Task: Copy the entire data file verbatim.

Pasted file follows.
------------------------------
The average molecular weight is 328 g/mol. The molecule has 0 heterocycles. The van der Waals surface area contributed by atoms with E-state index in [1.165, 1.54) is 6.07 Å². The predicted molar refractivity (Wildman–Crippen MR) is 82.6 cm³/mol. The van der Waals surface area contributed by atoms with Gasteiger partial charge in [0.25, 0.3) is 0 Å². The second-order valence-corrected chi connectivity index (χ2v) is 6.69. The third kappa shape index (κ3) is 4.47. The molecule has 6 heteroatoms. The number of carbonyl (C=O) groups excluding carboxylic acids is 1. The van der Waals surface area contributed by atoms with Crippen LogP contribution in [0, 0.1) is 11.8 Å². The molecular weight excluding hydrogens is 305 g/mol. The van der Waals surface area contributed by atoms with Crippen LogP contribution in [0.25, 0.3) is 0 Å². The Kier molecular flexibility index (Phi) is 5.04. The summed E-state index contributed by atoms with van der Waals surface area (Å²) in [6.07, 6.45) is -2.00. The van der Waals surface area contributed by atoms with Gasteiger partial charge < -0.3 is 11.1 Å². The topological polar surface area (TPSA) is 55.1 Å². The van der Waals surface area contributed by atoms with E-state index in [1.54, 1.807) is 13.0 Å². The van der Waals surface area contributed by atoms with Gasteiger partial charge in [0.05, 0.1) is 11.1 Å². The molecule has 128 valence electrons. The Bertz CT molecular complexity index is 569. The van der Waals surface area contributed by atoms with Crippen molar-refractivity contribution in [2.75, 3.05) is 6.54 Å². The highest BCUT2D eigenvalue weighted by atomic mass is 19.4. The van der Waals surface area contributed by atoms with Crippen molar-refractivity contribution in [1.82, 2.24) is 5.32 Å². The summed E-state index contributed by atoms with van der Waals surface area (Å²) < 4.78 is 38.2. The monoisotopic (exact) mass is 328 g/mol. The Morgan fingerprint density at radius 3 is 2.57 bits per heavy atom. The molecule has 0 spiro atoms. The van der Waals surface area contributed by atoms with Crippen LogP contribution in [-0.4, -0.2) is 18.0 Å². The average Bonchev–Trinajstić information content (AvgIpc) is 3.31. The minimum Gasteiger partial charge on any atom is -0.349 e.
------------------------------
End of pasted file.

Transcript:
The average molecular weight is 328 g/mol. The molecule has 0 heterocycles. The van der Waals surface area contributed by atoms with E-state index in [1.165, 1.54) is 6.07 Å². The predicted molar refractivity (Wildman–Crippen MR) is 82.6 cm³/mol. The van der Waals surface area contributed by atoms with Gasteiger partial charge in [0.25, 0.3) is 0 Å². The second-order valence-corrected chi connectivity index (χ2v) is 6.69. The third kappa shape index (κ3) is 4.47. The molecule has 6 heteroatoms. The number of carbonyl (C=O) groups excluding carboxylic acids is 1. The van der Waals surface area contributed by atoms with Crippen LogP contribution in [0, 0.1) is 11.8 Å². The molecular weight excluding hydrogens is 305 g/mol. The van der Waals surface area contributed by atoms with Crippen LogP contribution in [0.25, 0.3) is 0 Å². The Kier molecular flexibility index (Phi) is 5.04. The summed E-state index contributed by atoms with van der Waals surface area (Å²) in [6.07, 6.45) is -2.00. The van der Waals surface area contributed by atoms with Gasteiger partial charge < -0.3 is 11.1 Å². The topological polar surface area (TPSA) is 55.1 Å². The van der Waals surface area contributed by atoms with E-state index in [1.54, 1.807) is 13.0 Å². The van der Waals surface area contributed by atoms with Gasteiger partial charge in [0.05, 0.1) is 11.1 Å². The molecule has 128 valence electrons. The Bertz CT molecular complexity index is 569. The van der Waals surface area contributed by atoms with Crippen molar-refractivity contribution in [2.75, 3.05) is 6.54 Å². The highest BCUT2D eigenvalue weighted by atomic mass is 19.4. The van der Waals surface area contributed by atoms with Crippen molar-refractivity contribution in [1.82, 2.24) is 5.32 Å². The summed E-state index contributed by atoms with van der Waals surface area (Å²) < 4.78 is 38.2. The monoisotopic (exact) mass is 328 g/mol. The Morgan fingerprint density at radius 3 is 2.57 bits per heavy atom. The molecule has 0 spiro atoms. The van der Waals surface area contributed by atoms with Crippen LogP contribution in [-0.4, -0.2) is 18.0 Å². The average Bonchev–Trinajstić information content (AvgIpc) is 3.31. The minimum Gasteiger partial charge on any atom is -0.349 e.